Branford’s got balls. You really have to hand it to a guy that will take on the most-loved and respected example of his craft, in this case John Coltrane’s epic A Love Supreme suite—not once, not twice, but tackles it a third time—until he feels that he’s got it right.
His first tentative reading was released as a bonus disc on 1994’s AIDS benefit compilation Stolen Moments: Red Hot + Cool, an attempt I think he would rather forget as evidenced by its non-inclusion on his official discography.
This time Marsalis has some heavyweight cred in his corner. Coltrane’s widow and late-period bandmate Alice shows up on the extras to graciously bless the proceedings and provide some inner circle insights on John’s composition.
Recorded live in an Amsterdam jazz club, the quartet has finally gotten over being too reverential toward the material, a deadly habit when it comes to jazz, but a trap many of Marsalis’s fellow “young lions” struggled with early on. With the first tenor intro of Acknowledgement, Branford claims this performance as his own.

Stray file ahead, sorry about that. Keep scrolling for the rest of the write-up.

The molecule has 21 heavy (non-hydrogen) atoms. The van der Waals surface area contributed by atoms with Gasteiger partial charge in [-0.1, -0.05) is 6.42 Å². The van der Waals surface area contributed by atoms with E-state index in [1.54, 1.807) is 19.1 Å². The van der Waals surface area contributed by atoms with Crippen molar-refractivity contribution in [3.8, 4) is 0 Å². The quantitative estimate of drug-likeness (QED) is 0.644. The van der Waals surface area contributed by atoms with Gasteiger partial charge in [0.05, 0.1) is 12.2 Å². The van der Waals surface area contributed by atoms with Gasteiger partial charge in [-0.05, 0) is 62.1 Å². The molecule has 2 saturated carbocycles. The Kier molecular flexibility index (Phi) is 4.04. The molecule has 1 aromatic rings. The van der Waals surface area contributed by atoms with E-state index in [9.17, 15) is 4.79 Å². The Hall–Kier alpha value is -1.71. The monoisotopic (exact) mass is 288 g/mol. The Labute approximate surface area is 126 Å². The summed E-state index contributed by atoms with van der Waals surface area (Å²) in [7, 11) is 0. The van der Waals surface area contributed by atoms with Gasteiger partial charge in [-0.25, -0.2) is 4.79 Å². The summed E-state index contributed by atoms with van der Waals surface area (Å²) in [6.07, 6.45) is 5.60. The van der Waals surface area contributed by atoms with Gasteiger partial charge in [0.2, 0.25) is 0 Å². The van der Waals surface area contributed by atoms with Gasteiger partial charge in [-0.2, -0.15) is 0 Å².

With Marsalis setting the pace, the rest of the group seems freed up from sticking too close to the script. Drummer Jeff “Tain” Watts drives the piece as relentlessly as Elvin Jones without the overplaying he has been accused of in the past.
Pianist Joey Calderazzo’s solo on Resolution is a thing of beauty, using McCoy Tyner’s style as a touchstone while incorporating other influences such as Bill Evans and Keith Jarrett.
The bass is such an important and deceptively simple sounding part of A Love Supreme. Eric Revis anchors the quartet’s more ecstatic flights while stepping out with a solo in the third movement that honors Jimmy Garrison’s work without merely reproducing it.
Someone who really understands how to capture a musical performance by a small group filmed the DVD. There isn’t a single instance of “why are we looking at him?” Well done all around.